Our marriage was far from perfect, but we were committed to one another, and had much fun together. We also have had the most blessed children…And silly me, I thought we were friends. What were we if we weren’t sleeping together for 15 years, three-quarters of our marriage? Certainly, more than roommates, but no, not intimate partners, and, not partners at all. And in that, our divorce needed to happen. I had been frustrated for years that our relationship, which began as one of partnership, had long since slipped towards one of dependency, of her on me. And I don’t mean financial, but rather emotional, spiritual…she dreamed through my dreams.
I have written an awful lot about how much I love strong women, women in full command of their agency, women who own themselves, are free spirits, are just free. Submissive women are not for me. It has nothing to do with not appreciating the full range of human emotional expression, and I would feel differently were society equal. But the politics for me are centre stage; and the politics of society that suppresses female agency is such a deep wound for me, that I struggle to look past it. That said, some of my deepest friendships, longest lasting, and most profound, are with women who are submissive. And yet, these submissive women are also the strongest women I know. The most independent. The fiercest. The most grounded in themselves. They are lionesses.
Ex-Mistress helped me understand this once over a lovely meal when we were first getting to know each other. She is a switch. She has had submissive female clients. She spoke eloquently about how submission for a woman is also about reclaiming agency, about working through the trauma of social positioning, or a form of taking control in a way that society denies. In any event, such a woman is not suited to me. Never mind that one of my longest loves is for a woman that is hopelessly unsuitable to me…and that has been the basis for the most delirious friendship. Attraction without a desire to consummate.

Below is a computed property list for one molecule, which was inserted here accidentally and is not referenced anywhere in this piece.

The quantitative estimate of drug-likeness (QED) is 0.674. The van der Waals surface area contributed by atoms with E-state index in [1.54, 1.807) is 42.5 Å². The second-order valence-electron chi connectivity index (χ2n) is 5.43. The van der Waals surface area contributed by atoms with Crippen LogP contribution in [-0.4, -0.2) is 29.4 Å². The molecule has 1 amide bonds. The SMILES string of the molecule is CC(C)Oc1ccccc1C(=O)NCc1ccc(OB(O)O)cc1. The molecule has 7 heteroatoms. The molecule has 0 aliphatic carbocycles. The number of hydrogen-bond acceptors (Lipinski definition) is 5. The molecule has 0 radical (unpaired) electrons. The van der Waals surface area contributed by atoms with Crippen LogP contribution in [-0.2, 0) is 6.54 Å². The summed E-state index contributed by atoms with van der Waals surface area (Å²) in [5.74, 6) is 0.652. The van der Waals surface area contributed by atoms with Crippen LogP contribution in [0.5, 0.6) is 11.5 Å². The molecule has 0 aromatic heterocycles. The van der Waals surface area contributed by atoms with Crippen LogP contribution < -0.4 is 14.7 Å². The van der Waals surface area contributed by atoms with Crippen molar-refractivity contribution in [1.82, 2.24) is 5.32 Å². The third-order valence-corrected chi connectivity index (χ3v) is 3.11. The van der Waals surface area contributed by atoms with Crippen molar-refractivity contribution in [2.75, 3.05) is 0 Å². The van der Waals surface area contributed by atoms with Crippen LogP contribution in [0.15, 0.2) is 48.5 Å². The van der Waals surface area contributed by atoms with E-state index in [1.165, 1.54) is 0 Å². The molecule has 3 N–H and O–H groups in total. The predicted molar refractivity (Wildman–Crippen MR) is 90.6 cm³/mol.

I mistook my wife for a dominant woman. I believe that she is strong, or at least used to believe so. But our relationship evolved to a place where she relied on me for her sense of self. She said to me, “I defined my femininity against your masculinity.” She described a session with a therapist wherein he told her that she needed to rely on me to help her let go of her masculinity. Somebody take his license!
I read a wonderful book this past week called Three Women by Lisa Taddeo**. Why bring it up? In one vignette a character describes how her frigid husband refuses to just ‘take her’ and says that ‘he’s not like that’. Uncomfortably familiar. My lifelong commitment to consent, particularly regarding touch, runs in a similar vein. I would, however, be capable of, and desirous to be an animal, be wild, and to overpower. I can see my way to consensual non-consent, even as the ‘dominant’ party in full knowledge that I am much more than a submissive, I am a slave. A slave truly takes pleasure from the pleasure s/he can arouse in others through acts of support in whatever form they take…including those where s/he is not present. This is multi-dimensional compersion.
In other words, my wife’s therapist was giving bad advice…telling her to find what she needed from someone other than herself. And while her time with this therapist was short-lived, the thinking was not, and was all her own. It was also a line of thinking that came to define much of her existence—at least in our relationship.
And that’s a pity because it meant we should have separated long ago. My loyalty, however, willingness to work at it, and importantly, my conscious refusal to be like my parents, meant I was incapable of asking for a divorce, let alone even thinking of it. But now that it has been thrust upon me, all I can see are the benefits.